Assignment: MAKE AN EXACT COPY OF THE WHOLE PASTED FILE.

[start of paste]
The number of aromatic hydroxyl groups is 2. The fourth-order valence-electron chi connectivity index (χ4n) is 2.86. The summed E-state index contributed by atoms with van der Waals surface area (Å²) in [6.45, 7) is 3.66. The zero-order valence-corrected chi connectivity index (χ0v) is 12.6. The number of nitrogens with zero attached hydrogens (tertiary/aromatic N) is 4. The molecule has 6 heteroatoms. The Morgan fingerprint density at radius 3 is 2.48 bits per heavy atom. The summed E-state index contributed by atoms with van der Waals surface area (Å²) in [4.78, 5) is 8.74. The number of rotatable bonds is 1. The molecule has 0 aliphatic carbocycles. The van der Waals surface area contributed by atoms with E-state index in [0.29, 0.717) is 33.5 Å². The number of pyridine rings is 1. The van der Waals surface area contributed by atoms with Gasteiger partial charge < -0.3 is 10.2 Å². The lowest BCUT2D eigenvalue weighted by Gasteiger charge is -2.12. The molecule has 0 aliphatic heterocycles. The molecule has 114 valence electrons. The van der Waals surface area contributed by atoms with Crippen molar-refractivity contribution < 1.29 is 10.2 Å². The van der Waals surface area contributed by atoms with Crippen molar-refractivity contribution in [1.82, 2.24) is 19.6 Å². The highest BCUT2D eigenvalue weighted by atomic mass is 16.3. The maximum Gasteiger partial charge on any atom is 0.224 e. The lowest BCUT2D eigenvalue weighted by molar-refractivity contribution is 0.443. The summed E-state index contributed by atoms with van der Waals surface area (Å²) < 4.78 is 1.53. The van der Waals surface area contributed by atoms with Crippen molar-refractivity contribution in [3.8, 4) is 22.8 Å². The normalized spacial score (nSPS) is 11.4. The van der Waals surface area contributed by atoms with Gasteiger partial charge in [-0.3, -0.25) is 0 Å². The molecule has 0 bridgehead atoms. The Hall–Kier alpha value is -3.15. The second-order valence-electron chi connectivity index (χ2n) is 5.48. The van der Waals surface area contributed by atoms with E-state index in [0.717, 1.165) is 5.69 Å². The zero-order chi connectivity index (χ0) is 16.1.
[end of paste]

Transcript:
The number of aromatic hydroxyl groups is 2. The fourth-order valence-electron chi connectivity index (χ4n) is 2.86. The summed E-state index contributed by atoms with van der Waals surface area (Å²) in [6.45, 7) is 3.66. The zero-order valence-corrected chi connectivity index (χ0v) is 12.6. The number of nitrogens with zero attached hydrogens (tertiary/aromatic N) is 4. The molecule has 6 heteroatoms. The Morgan fingerprint density at radius 3 is 2.48 bits per heavy atom. The summed E-state index contributed by atoms with van der Waals surface area (Å²) in [4.78, 5) is 8.74. The number of rotatable bonds is 1. The molecule has 0 aliphatic carbocycles. The van der Waals surface area contributed by atoms with E-state index in [0.29, 0.717) is 33.5 Å². The number of pyridine rings is 1. The van der Waals surface area contributed by atoms with Gasteiger partial charge < -0.3 is 10.2 Å². The lowest BCUT2D eigenvalue weighted by Gasteiger charge is -2.12. The molecule has 0 aliphatic heterocycles. The molecule has 114 valence electrons. The van der Waals surface area contributed by atoms with Crippen molar-refractivity contribution < 1.29 is 10.2 Å². The van der Waals surface area contributed by atoms with Crippen molar-refractivity contribution in [1.82, 2.24) is 19.6 Å². The highest BCUT2D eigenvalue weighted by atomic mass is 16.3. The maximum Gasteiger partial charge on any atom is 0.224 e. The lowest BCUT2D eigenvalue weighted by molar-refractivity contribution is 0.443. The summed E-state index contributed by atoms with van der Waals surface area (Å²) < 4.78 is 1.53. The van der Waals surface area contributed by atoms with Crippen molar-refractivity contribution in [3.8, 4) is 22.8 Å². The normalized spacial score (nSPS) is 11.4. The van der Waals surface area contributed by atoms with Gasteiger partial charge in [-0.3, -0.25) is 0 Å². The molecule has 0 bridgehead atoms. The Hall–Kier alpha value is -3.15. The second-order valence-electron chi connectivity index (χ2n) is 5.48. The van der Waals surface area contributed by atoms with E-state index in [0.717, 1.165) is 5.69 Å². The zero-order chi connectivity index (χ0) is 16.1.